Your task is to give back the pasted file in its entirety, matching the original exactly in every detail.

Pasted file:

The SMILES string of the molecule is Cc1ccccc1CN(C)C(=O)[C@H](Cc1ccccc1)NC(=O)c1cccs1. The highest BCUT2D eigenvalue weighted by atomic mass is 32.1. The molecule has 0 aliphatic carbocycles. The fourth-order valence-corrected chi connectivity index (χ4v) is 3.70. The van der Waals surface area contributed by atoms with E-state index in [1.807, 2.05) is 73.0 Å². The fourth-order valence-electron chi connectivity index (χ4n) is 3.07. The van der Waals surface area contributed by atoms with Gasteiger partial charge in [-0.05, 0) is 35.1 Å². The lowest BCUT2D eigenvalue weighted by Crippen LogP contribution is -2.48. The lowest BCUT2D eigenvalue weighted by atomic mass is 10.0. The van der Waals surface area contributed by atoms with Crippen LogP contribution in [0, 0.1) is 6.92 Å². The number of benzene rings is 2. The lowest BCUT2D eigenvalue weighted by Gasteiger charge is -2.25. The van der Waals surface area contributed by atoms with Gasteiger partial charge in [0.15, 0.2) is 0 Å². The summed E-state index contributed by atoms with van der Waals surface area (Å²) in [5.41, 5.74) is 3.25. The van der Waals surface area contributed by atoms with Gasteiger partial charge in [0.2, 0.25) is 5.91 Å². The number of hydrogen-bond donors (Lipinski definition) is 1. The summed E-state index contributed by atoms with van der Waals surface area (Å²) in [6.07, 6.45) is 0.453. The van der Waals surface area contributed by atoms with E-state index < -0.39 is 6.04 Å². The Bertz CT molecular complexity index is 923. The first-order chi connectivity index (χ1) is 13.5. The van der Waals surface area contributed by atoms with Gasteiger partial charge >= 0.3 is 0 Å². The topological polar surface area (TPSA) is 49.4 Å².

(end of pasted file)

The SMILES string of the molecule is Cc1ccccc1CN(C)C(=O)[C@H](Cc1ccccc1)NC(=O)c1cccs1. The highest BCUT2D eigenvalue weighted by atomic mass is 32.1. The molecule has 0 aliphatic carbocycles. The fourth-order valence-corrected chi connectivity index (χ4v) is 3.70. The van der Waals surface area contributed by atoms with E-state index in [1.807, 2.05) is 73.0 Å². The fourth-order valence-electron chi connectivity index (χ4n) is 3.07. The van der Waals surface area contributed by atoms with Gasteiger partial charge in [-0.05, 0) is 35.1 Å². The lowest BCUT2D eigenvalue weighted by Crippen LogP contribution is -2.48. The lowest BCUT2D eigenvalue weighted by atomic mass is 10.0. The van der Waals surface area contributed by atoms with Crippen LogP contribution in [0, 0.1) is 6.92 Å². The number of benzene rings is 2. The lowest BCUT2D eigenvalue weighted by Gasteiger charge is -2.25. The van der Waals surface area contributed by atoms with Gasteiger partial charge in [0.15, 0.2) is 0 Å². The summed E-state index contributed by atoms with van der Waals surface area (Å²) in [5.41, 5.74) is 3.25. The van der Waals surface area contributed by atoms with Gasteiger partial charge in [0.2, 0.25) is 5.91 Å². The number of hydrogen-bond donors (Lipinski definition) is 1. The summed E-state index contributed by atoms with van der Waals surface area (Å²) in [6.07, 6.45) is 0.453. The van der Waals surface area contributed by atoms with E-state index < -0.39 is 6.04 Å². The Bertz CT molecular complexity index is 923. The first-order chi connectivity index (χ1) is 13.5. The van der Waals surface area contributed by atoms with Gasteiger partial charge >= 0.3 is 0 Å². The topological polar surface area (TPSA) is 49.4 Å².